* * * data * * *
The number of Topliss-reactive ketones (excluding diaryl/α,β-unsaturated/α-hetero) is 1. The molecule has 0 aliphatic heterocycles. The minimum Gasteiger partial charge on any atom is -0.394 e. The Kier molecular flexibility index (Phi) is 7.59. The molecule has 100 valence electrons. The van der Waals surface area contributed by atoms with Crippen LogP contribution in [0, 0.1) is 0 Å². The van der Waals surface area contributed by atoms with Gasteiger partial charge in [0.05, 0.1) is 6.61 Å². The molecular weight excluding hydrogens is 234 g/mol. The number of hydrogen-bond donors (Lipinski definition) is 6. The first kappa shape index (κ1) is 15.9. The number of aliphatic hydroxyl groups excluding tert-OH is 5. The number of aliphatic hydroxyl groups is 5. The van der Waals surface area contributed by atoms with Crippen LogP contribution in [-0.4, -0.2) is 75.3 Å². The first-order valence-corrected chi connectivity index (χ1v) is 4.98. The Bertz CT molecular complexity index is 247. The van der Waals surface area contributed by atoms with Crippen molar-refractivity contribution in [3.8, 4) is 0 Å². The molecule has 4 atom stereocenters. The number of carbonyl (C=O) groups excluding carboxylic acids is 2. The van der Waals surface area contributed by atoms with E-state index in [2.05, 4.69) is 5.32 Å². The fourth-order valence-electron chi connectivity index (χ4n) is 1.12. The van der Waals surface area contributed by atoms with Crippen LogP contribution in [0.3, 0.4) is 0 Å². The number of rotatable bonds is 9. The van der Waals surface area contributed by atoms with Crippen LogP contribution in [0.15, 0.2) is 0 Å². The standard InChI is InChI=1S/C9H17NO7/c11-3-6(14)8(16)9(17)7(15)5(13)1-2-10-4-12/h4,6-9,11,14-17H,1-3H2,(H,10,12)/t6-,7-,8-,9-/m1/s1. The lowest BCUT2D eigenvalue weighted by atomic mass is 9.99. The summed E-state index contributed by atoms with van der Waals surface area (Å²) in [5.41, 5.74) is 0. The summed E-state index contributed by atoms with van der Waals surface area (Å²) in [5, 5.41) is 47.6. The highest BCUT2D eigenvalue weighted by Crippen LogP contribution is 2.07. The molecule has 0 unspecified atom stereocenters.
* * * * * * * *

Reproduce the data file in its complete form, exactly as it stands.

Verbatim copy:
The number of Topliss-reactive ketones (excluding diaryl/α,β-unsaturated/α-hetero) is 1. The molecule has 0 aliphatic heterocycles. The minimum Gasteiger partial charge on any atom is -0.394 e. The Kier molecular flexibility index (Phi) is 7.59. The molecule has 100 valence electrons. The van der Waals surface area contributed by atoms with Crippen LogP contribution in [0, 0.1) is 0 Å². The van der Waals surface area contributed by atoms with Gasteiger partial charge in [0.05, 0.1) is 6.61 Å². The molecular weight excluding hydrogens is 234 g/mol. The number of hydrogen-bond donors (Lipinski definition) is 6. The first kappa shape index (κ1) is 15.9. The number of aliphatic hydroxyl groups excluding tert-OH is 5. The number of aliphatic hydroxyl groups is 5. The van der Waals surface area contributed by atoms with Crippen LogP contribution in [-0.4, -0.2) is 75.3 Å². The first-order valence-corrected chi connectivity index (χ1v) is 4.98. The Bertz CT molecular complexity index is 247. The van der Waals surface area contributed by atoms with Crippen molar-refractivity contribution in [3.8, 4) is 0 Å². The molecule has 4 atom stereocenters. The number of carbonyl (C=O) groups excluding carboxylic acids is 2. The van der Waals surface area contributed by atoms with E-state index in [2.05, 4.69) is 5.32 Å². The fourth-order valence-electron chi connectivity index (χ4n) is 1.12. The van der Waals surface area contributed by atoms with Crippen LogP contribution in [0.3, 0.4) is 0 Å². The number of rotatable bonds is 9. The van der Waals surface area contributed by atoms with Crippen LogP contribution in [0.15, 0.2) is 0 Å². The standard InChI is InChI=1S/C9H17NO7/c11-3-6(14)8(16)9(17)7(15)5(13)1-2-10-4-12/h4,6-9,11,14-17H,1-3H2,(H,10,12)/t6-,7-,8-,9-/m1/s1. The lowest BCUT2D eigenvalue weighted by atomic mass is 9.99. The summed E-state index contributed by atoms with van der Waals surface area (Å²) in [5.41, 5.74) is 0. The summed E-state index contributed by atoms with van der Waals surface area (Å²) in [5, 5.41) is 47.6. The highest BCUT2D eigenvalue weighted by Crippen LogP contribution is 2.07. The molecule has 0 unspecified atom stereocenters.